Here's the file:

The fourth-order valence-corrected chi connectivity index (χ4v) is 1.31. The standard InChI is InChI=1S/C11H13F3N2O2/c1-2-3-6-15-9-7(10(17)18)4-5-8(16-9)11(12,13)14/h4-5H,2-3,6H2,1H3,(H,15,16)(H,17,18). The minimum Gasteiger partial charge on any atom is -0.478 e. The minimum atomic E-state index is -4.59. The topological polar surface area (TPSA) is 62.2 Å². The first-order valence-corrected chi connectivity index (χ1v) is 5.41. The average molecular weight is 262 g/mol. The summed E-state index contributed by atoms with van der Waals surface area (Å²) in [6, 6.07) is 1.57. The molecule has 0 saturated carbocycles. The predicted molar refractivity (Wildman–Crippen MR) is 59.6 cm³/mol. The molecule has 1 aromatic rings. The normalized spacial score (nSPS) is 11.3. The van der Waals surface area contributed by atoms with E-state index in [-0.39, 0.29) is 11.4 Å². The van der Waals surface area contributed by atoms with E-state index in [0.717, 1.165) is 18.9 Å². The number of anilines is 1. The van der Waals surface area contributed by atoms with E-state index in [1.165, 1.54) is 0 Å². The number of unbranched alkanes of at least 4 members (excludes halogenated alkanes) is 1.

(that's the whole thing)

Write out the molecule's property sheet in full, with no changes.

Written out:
The fourth-order valence-corrected chi connectivity index (χ4v) is 1.31. The standard InChI is InChI=1S/C11H13F3N2O2/c1-2-3-6-15-9-7(10(17)18)4-5-8(16-9)11(12,13)14/h4-5H,2-3,6H2,1H3,(H,15,16)(H,17,18). The minimum Gasteiger partial charge on any atom is -0.478 e. The minimum atomic E-state index is -4.59. The topological polar surface area (TPSA) is 62.2 Å². The first-order valence-corrected chi connectivity index (χ1v) is 5.41. The average molecular weight is 262 g/mol. The summed E-state index contributed by atoms with van der Waals surface area (Å²) in [6, 6.07) is 1.57. The molecule has 0 saturated carbocycles. The predicted molar refractivity (Wildman–Crippen MR) is 59.6 cm³/mol. The molecule has 1 aromatic rings. The normalized spacial score (nSPS) is 11.3. The van der Waals surface area contributed by atoms with E-state index in [-0.39, 0.29) is 11.4 Å². The van der Waals surface area contributed by atoms with E-state index in [0.717, 1.165) is 18.9 Å². The number of anilines is 1. The van der Waals surface area contributed by atoms with E-state index in [1.165, 1.54) is 0 Å². The number of unbranched alkanes of at least 4 members (excludes halogenated alkanes) is 1.